[gmx-developers] Extracting i-j forces from nb_generic.c
mark.j.abraham at gmail.com
Thu Jan 9 19:30:09 CET 2014
On Jan 9, 2014 7:44 AM, "James" <jamesresearching at gmail.com> wrote:
> Dear Erik, David and other Gromacs developers,
> Thank you very much for your replies. They were very helpful! I have run
with just one thread and I can now see how to extract i-j VDW and
short-range coulomb potentials (shared equally between pairs) and by
tracing the temperature evaluation I think I have found the appropriate
place for extracting kinetic energy and velocities.
> I wonder if I may follow up about the atomic numbering. I will need to
move to parallel calculation as soon as possible, and I have been thinking
about the comments:
> (Erik) "you can write functionality to move the properties you need (just
as we move charge, etc) into the local topology when we do rebalancing
> I'm not sure what exactly is meant by "local topology". Where is
"rebalancing between domains" performed? Would you mind expanding this
explanation a little more or giving an example?
See code in runner.c and md.c, probably near init_domain_decomposition or
domain_decomposition. You'll need to drill into either or both to find how
to propagate whatever it is you need.
> (David) "There is a function in mtop_util.h that will give you the global
> Are you referring to the gmx_mtop_atomlookup_init function? I looked at
other places in the code where this is called; I assume I would have to
somehow pass *mtop to the force subroutine? If evaluating this is
expensive, as Erik suggests, I suppose I could do this outside of the force
No, that is a global topology, and local atom indices won't help. IIRC
gmx_local_topology_t is the data type. You should want to build an array at
domain-decomposition time that can be looked up at each following
integration step with a local atom index. Or simulate with pen and paper
for better speed ;-)
> Thank you again for your help.
> With best regards,
> On 31 December 2013 18:15, Erik Lindahl <erik.lindahl at scilifelab.se>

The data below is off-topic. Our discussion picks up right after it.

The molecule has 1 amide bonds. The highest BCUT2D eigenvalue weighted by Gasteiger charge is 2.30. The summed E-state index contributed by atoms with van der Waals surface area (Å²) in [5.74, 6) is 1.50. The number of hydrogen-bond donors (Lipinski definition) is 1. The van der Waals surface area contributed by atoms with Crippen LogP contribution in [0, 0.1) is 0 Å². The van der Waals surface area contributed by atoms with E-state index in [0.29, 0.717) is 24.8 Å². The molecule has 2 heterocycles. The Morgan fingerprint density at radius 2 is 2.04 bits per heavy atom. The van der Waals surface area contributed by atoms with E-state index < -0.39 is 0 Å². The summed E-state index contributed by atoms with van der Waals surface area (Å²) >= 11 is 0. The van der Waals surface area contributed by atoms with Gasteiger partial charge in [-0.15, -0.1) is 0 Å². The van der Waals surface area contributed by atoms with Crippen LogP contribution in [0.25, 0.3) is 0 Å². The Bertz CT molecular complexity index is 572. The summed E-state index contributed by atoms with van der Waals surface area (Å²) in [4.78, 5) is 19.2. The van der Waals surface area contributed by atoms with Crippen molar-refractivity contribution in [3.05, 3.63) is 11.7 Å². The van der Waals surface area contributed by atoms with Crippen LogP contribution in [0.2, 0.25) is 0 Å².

>> Hi James,
>> On 31 Dec 2013, at 08:15, James <jamesresearching at gmail.com> wrote:
>> > Dear Gromacs developers,
>> > To measure thermal conductivity using Green-Kubo I am trying to
extract the i-j atomic forces from nb_generic.c and I wonder if anyone
could help me with some basic questions?
>> > 1. If I understand correctly, ii and jj are atom numbers for atom i
and atom j. These don't seem to correspond to the atoms in the order that
they were read in (PDB file), however. How can I recover this order, or
what is the new order?
>> That would be “ii” and “jnr” in the master branch. If you are only using
a single thread this should correspond to the atom order in the input
(although C always starts counting at 0). However, when we run in parallel
the domain decomposition will mean that the particle indices change
(frequently) as particules move across node boundaries.
>> There are routines you can use to find the global atom indices, but you
don’t want to call those from the innermost kernel. Instead I would
recommend using a single thread while you develop, and later when you want
to enable parallelization you can write functionality to move the
properties you need (just as we move charge, etc) into the local topology
when we do rebalancing between domains.
>> > 2. What units are the positions ix, iy, iz (again in nb_generic.c)?
>> nm - same as in the gro files, but it differs from PDB files that use
>> > 3. nb_generic is within the loop i = i0 to i1-1 in nonbonded.c. What
is this loop? Somehow related to different interaction types?
>> At one point we experimented with multithreading parallelism over this
loop (thus the indices), but now the outermost loop is over different
neighborlists. A certain particle will have different neighborlists for
neighbors that only have charge, only Lennard-Jones, and both LJ+charge.
>> Having said that, for the future we are likely moving entirely to the
new style “verlet” kernels currently used for GPUs (and that will likely be
default for CPUs in Gromacs-5.0 too), but we still need to write a generic
>> > 4. Later, I will also want to extract the instantaneous kinetic and
potential energy of the atom in the same time-step - any advice is very
>> For kinetic energy you can just look at how we calculate temperature -
this is easy. Potential energy is complex if you use lattice summation
(PME), since you then would need to modify the grid interpolation to get
potentials of individual particles.
>> > 5. Out of interest, I notice many of the files in the release-4-6
branch are in include/ but the same files are in legacyheaders/ in the
master branch. Why is this? Which should I be developing against?
>> We are moving pretty fast right now due to a switch from C to partial
C++, which also involves a lot of cleaning-up and modularization. The
master branch is the future, but legacyheaders is stuff that still hasn’t
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